Saturday, November 12, 2011

The Last Days of Ptolemy Grey by Walter Mosley

What is it about writers who unapologetically romanticize pedophilia? Vladimir Nabokov ( Lolita), Gabriel Garcia Marquez (just about every book he wrote), and now Walter Mosley’s The Last Days of Ptolemy Grey. I "get" the literary nuances of ageless, innocent love, but when it is set in the context of lechery, it is illicit, immoral, and icky.

OK, OK. Mosley’s book isn’t about pedophilia, but he is 91-years old and openly lusting after a 17-year-old girl. Because Penguin Books sent The Last Days of Ptolemy Grey to me, supposedly in hopes that I would read and promote it on my blog, I felt compelled to see past my personal disgust with that very small piece of the story line.

Ptolemy Grey has outlived his friends, is infirmed by his age, deep into dementia, pretty much deserted by his family, and living (if you want to call it that) in a filthy, bug-and-rat infested apartment in the inner city. Enter the 17-year-old orphan, Robyn, who is asked by Ptolemy’s niece to check on Ptolemy. She cleans his house, then moves in with him, cooks his meals, and eventually pushes him into taking part in an experimental anti-dementia drug test. Guess what, the drug makes him regain some of his mental and physical vigor.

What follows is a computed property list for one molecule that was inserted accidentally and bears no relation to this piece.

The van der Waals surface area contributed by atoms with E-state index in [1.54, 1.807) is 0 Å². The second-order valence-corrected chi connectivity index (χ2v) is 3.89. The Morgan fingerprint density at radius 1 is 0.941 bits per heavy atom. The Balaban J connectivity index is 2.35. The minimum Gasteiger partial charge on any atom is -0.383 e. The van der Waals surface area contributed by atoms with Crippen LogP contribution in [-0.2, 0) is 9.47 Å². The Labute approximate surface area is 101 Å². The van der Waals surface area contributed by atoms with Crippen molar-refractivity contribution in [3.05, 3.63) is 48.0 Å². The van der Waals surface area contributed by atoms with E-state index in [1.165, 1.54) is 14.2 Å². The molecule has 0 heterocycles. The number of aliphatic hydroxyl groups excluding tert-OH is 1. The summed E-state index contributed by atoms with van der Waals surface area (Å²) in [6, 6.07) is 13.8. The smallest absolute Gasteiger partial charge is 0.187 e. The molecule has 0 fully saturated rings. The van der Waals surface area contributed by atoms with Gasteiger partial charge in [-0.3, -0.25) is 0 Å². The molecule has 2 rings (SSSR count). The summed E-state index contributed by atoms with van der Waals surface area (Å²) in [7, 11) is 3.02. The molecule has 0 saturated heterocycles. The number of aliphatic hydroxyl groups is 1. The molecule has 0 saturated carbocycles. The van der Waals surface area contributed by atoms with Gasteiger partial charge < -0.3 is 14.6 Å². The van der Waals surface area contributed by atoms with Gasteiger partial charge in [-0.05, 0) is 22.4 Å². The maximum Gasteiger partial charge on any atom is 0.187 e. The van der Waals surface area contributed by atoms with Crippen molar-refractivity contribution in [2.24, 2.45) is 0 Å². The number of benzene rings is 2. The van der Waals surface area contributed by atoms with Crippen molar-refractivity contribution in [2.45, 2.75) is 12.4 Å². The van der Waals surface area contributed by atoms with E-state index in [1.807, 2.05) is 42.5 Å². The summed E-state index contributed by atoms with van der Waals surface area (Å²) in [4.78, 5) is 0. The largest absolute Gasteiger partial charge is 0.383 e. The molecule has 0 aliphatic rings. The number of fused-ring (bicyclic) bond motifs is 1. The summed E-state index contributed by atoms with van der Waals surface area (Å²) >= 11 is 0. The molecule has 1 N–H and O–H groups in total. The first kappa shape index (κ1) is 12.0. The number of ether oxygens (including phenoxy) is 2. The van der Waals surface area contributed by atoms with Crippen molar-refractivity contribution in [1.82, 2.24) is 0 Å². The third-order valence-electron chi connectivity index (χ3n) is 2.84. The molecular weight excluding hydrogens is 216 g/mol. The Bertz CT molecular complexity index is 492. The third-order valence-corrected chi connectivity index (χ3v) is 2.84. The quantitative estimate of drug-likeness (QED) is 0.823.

Then there’s the stolen gold coins passed down to Ptolemy by his childhood friend, Coy-Dog, the most colorful and interesting character in the book. Ptolemy, recently "smarter," decides he wants to leave his considerable wealth (gold coins) to the 17-year-old, and he also wants to kill a guy that he suspects offed his favorite nephew in a drive-by shooting. (Apparently no one walks up and shoots anyone anymore.) And he has to do it all soon because the medication is wearing off and he’s starting to feel his age again.

Yes, The Last Days of Ptolemy Grey is more poetic and well written than I’ve made it sound. Walter Mosley can spin a yarn, and there were parts of  the book that I really loved, including the sweet and innocent parts of the relationship between Ptolemy and Robyn. But there were also some shallow characters and dead-end plot lines, and I really, really had a hard time getting past the ickiness of Ptolemy lusting after the young girl.  It felt like Mosley was acting out some impotency redemption fantasy, or perhaps he figured if it worked for Vladimir Nabokov and Gabriel Garcia Marquez, it would work for him and, in fact, it just might.

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